A tale of two species: constructing chronologies for patterns of change in the behaviour of Neanderthals and early modern humans

This 5-year Discovery Project (2010-2014) to Zenobia Jacobs has been funded by the Australian Research Council to establish the timing of major turning points in the behaviour of Homo sapiens in Africa and Neanderthals in France between 160,000 and 50,000 years ago. Some researchers consider that Neanderthal behaviour embraced the full range of ‘modern’ technology, subsistence and symbolism, whereas others argue that significant differences in behaviour existed between the two species. So the fundamental question remains: did Homo sapiens have superior and more complex behaviour than that of other species — giving us a competitive advantage — or did something else lead to the demise of the Neanderthals?

In this project, Zenobia aims to provide a firm chronological foundation to answer this question. Her main objective is to provide a reliable timeframe for investigating the similarities and differences between the behavioural patterns of Neanderthals in France and early Homo sapiens in Morocco, Libya and southern Africa at a time when — and in localities where — they are known to have not interacted. This will inform us about when, where and perhaps why significant changes occurred in the behaviour of these two species. The data acquired in France will be compared to the data acquired from Homo sapiens sites in Morocco and in South Africa.

Zenobia is collaborating with archaeologists working in all three regions to provide answers to some of these fundamental questions.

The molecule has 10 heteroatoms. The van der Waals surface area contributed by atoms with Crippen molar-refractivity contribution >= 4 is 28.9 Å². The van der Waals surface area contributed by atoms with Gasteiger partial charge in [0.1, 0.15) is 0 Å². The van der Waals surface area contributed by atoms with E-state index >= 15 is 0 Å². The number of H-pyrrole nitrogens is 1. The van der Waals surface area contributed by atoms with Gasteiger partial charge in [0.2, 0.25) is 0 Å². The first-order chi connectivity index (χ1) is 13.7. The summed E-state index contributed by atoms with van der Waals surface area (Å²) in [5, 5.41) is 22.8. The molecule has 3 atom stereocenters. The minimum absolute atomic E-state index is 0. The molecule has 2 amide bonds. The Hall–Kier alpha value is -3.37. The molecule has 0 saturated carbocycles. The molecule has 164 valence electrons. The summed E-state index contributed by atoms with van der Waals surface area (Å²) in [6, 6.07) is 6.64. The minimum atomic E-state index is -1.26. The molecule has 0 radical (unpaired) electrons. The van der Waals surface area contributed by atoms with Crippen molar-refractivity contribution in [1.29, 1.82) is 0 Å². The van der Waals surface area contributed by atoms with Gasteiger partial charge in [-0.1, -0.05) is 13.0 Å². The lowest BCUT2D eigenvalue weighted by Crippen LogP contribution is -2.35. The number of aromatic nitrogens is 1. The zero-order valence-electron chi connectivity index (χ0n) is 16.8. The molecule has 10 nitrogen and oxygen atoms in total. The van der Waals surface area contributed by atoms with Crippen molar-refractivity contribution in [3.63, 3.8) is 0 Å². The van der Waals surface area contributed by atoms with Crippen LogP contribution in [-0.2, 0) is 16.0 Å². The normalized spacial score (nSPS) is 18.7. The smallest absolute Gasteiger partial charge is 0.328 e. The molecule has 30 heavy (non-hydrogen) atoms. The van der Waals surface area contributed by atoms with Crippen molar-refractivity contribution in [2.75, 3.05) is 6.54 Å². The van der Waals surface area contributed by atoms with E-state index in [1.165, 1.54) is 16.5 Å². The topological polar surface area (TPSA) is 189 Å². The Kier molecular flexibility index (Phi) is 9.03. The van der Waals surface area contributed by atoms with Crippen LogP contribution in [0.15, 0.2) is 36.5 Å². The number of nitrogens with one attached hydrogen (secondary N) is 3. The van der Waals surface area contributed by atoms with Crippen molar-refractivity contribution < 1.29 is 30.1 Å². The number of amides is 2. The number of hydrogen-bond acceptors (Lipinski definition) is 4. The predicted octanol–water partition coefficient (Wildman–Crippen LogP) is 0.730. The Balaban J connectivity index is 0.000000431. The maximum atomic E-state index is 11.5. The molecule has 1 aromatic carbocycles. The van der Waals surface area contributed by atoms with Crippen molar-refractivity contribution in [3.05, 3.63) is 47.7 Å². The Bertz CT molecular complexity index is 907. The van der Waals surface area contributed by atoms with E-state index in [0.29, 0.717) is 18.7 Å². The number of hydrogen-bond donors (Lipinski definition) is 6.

Main collaborators
  • Graeme Barker, McDonald Institute, University of Cambridge, UK
  • Harold Dibble, School of Anthropology, University of Pennsylvania, USA
  • Chris Henshilwood, Department of Archaeology, University of Bergen, Norway and Institute for Human Evolution, University of the Witwatersrand, South Africa
  • Jean-Jacques Hublin, Max Planck Institute for Evolutionary Anthropology, Leipzig, Germany
  • Curtis Marean, Institute of Human Origins, Arizona State University, USA
  • Shannon McPherron, Max Planck Institute for Evolutionary Anthropology, Leipzig, Germany
  • Roland Nespoulet, Département de Préhistoire, Muséum National d’Histoire Naturelle, France
  • Marie Soressi, Institut National de Recherches Archéologiques Preventives (INRAP), France
Key publications
  • Barker, G., Basell, L., Brooks, I., Burn, L., Cartwright, C., Cole, F., Davison, J., Farr, L., Grün, R., Hamilton, R., Hunt, C., Inglis, R., Jacobs, Z., Leitch, V., Morales, J., Morley, I., Morley, M., Pawley, S., Pryor, A., Rabett, R., Reynolds, T., el-Rishi, H., Roberts, R., Simpson, D., Stimpson, C., Touati, M. & Van der Veen, M. (2008). The Cyrenaican Prehistory Project 2008: the second season of investigations of the Haua Fteah cave and its landscape, and further results from the initial (2007) fieldwork. Libyan Studies 39, 175-221.
  • Jacobs, Z., Roberts, R.G., Nespoulet & R., El Hajraoui, A. (to be submitted). Single-grain OSL dating of Middle Palaeolithic deposits from El Mnasra and El Harhoura 2 in Morocco, northwestern Africa. Journal of Archaeological Science.

Tale of 2 species 2Tale of 2 species 1

Tale of 2 species 4Tale of 2 species 3
Clockwise from top left: Excavations at Smugglers’ Cave in Morocco; an Aterian stemmed artefact from Morocco; The Neanderthal statue overlooking the Dordogne valley in Les Eysies, France;  Excavations at Les Cottés, France.

Print pdf version of this page

Last reviewed: 1 November, 2017